- Stay in high-traffic areas: Focus your search in areas where travelers are more likely to leave carts, like near baggage claim, parking lots, or pick-up/drop-off areas.
- For fun, keep track of your earnings: Keep the coins or tokens you receive separately from your regular pocket change to ensure you know how much you’ve earned.
Here’s a story you’ll enjoy about a layover my wife and I had with my kids on our way to Spain years ago. We had a good bit of time to kill, and my kids were getting a bit restless. So, I had an idea. I figured we could make the most of our time and get the kids some exercise.
I sent my son and daughter off to round up unused airport luggage carts and return them to make a little money. It was hours before they were back, pushing carts around and having a grand old time. They were so excited to be making money and getting some exercise at the same time.
Over the course of our layover, my son and daughter made nearly $50. My son made $35 of that himself, and he was so proud of his earnings. He started asking people if he could help them unload luggage and told them he would return their carts for them.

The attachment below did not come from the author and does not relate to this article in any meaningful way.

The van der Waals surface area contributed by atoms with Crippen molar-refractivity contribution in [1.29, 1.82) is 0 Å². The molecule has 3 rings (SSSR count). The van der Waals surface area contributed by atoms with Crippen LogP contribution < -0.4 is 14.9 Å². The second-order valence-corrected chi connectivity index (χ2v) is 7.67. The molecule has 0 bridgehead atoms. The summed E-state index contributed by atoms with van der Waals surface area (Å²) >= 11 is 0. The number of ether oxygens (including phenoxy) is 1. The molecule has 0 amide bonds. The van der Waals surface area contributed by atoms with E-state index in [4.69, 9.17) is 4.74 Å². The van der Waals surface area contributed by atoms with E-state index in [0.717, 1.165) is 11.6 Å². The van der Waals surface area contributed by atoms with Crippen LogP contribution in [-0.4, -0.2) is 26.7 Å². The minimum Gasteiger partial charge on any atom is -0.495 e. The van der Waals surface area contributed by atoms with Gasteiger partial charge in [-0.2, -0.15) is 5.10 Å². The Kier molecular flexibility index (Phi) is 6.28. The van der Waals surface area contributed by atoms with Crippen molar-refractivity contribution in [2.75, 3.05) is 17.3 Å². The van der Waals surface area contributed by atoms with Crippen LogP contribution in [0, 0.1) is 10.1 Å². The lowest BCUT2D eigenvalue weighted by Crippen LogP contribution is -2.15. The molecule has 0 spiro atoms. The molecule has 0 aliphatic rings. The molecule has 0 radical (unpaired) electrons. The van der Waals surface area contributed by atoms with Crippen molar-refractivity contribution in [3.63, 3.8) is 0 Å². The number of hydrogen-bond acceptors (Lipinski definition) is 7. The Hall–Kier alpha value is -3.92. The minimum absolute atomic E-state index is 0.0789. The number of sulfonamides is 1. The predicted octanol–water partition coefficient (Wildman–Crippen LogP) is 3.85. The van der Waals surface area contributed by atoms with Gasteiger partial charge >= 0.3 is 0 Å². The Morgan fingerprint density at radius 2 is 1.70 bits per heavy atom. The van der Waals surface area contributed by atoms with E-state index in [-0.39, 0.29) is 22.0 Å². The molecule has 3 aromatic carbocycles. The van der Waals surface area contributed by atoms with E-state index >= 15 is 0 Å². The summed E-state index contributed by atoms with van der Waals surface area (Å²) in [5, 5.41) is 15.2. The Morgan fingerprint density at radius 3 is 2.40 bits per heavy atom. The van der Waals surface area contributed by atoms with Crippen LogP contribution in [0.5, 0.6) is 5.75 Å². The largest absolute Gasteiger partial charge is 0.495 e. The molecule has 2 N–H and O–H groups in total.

It was a great way to pass the time and make the most of our layover.
I’m a constant teacher, much to my kids chagrin. I hoped they learned the value of hard work and the satisfaction that comes from earning your own money. And, of course, they had a lot of fun doing it.
So, if you ever find yourself with a long layover and some restless kids, consider sending them off to round up airport luggage carts.
What Are Those Carts at the Airport Called?
You’ve probably noticed those helpful carts at the airport, designed to make transporting your luggage easier. They are often called “luggage carts” or “baggage carts.” They are designed to carry suitcases, bags, and other personal belongings, providing convenience for travelers during their airport journey.
Luggage carts are typically found near the check-in counters, baggage claim areas, and sometimes in parking lots. They come in various sizes and styles, with a common feature being the metal frame and wheels, allowing you to effortlessly push your belongings around the airport. Some also have additional features, such as hooks for hanging smaller bags or handles to make them easier to control.